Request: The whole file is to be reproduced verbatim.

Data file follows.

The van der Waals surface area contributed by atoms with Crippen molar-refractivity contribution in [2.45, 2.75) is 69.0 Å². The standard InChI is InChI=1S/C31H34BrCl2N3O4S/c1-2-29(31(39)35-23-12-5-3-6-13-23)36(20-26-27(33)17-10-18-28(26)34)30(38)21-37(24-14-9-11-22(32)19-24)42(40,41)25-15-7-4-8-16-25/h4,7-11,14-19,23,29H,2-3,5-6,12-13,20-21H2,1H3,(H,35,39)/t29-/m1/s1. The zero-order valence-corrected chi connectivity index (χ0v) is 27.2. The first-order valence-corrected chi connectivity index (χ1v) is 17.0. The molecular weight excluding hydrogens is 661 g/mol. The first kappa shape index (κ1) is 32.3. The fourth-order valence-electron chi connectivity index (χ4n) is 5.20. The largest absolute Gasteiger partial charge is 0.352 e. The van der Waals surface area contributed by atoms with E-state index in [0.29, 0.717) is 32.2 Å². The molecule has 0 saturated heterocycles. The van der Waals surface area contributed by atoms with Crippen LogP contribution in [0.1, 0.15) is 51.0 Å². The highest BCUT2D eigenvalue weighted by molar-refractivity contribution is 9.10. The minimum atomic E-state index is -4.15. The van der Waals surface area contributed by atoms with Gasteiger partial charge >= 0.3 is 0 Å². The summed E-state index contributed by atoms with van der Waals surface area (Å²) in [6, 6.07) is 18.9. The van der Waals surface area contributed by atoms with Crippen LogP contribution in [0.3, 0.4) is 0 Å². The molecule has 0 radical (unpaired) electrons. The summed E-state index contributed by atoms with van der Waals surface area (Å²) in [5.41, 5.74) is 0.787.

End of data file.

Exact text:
The van der Waals surface area contributed by atoms with Crippen molar-refractivity contribution in [2.45, 2.75) is 69.0 Å². The standard InChI is InChI=1S/C31H34BrCl2N3O4S/c1-2-29(31(39)35-23-12-5-3-6-13-23)36(20-26-27(33)17-10-18-28(26)34)30(38)21-37(24-14-9-11-22(32)19-24)42(40,41)25-15-7-4-8-16-25/h4,7-11,14-19,23,29H,2-3,5-6,12-13,20-21H2,1H3,(H,35,39)/t29-/m1/s1. The zero-order valence-corrected chi connectivity index (χ0v) is 27.2. The first-order valence-corrected chi connectivity index (χ1v) is 17.0. The molecular weight excluding hydrogens is 661 g/mol. The first kappa shape index (κ1) is 32.3. The fourth-order valence-electron chi connectivity index (χ4n) is 5.20. The largest absolute Gasteiger partial charge is 0.352 e. The van der Waals surface area contributed by atoms with E-state index in [0.29, 0.717) is 32.2 Å². The molecule has 0 saturated heterocycles. The van der Waals surface area contributed by atoms with Crippen LogP contribution in [0.1, 0.15) is 51.0 Å². The highest BCUT2D eigenvalue weighted by molar-refractivity contribution is 9.10. The minimum atomic E-state index is -4.15. The van der Waals surface area contributed by atoms with Gasteiger partial charge >= 0.3 is 0 Å². The summed E-state index contributed by atoms with van der Waals surface area (Å²) in [6, 6.07) is 18.9. The van der Waals surface area contributed by atoms with Crippen LogP contribution in [0.3, 0.4) is 0 Å². The molecule has 0 radical (unpaired) electrons. The summed E-state index contributed by atoms with van der Waals surface area (Å²) in [5.41, 5.74) is 0.787.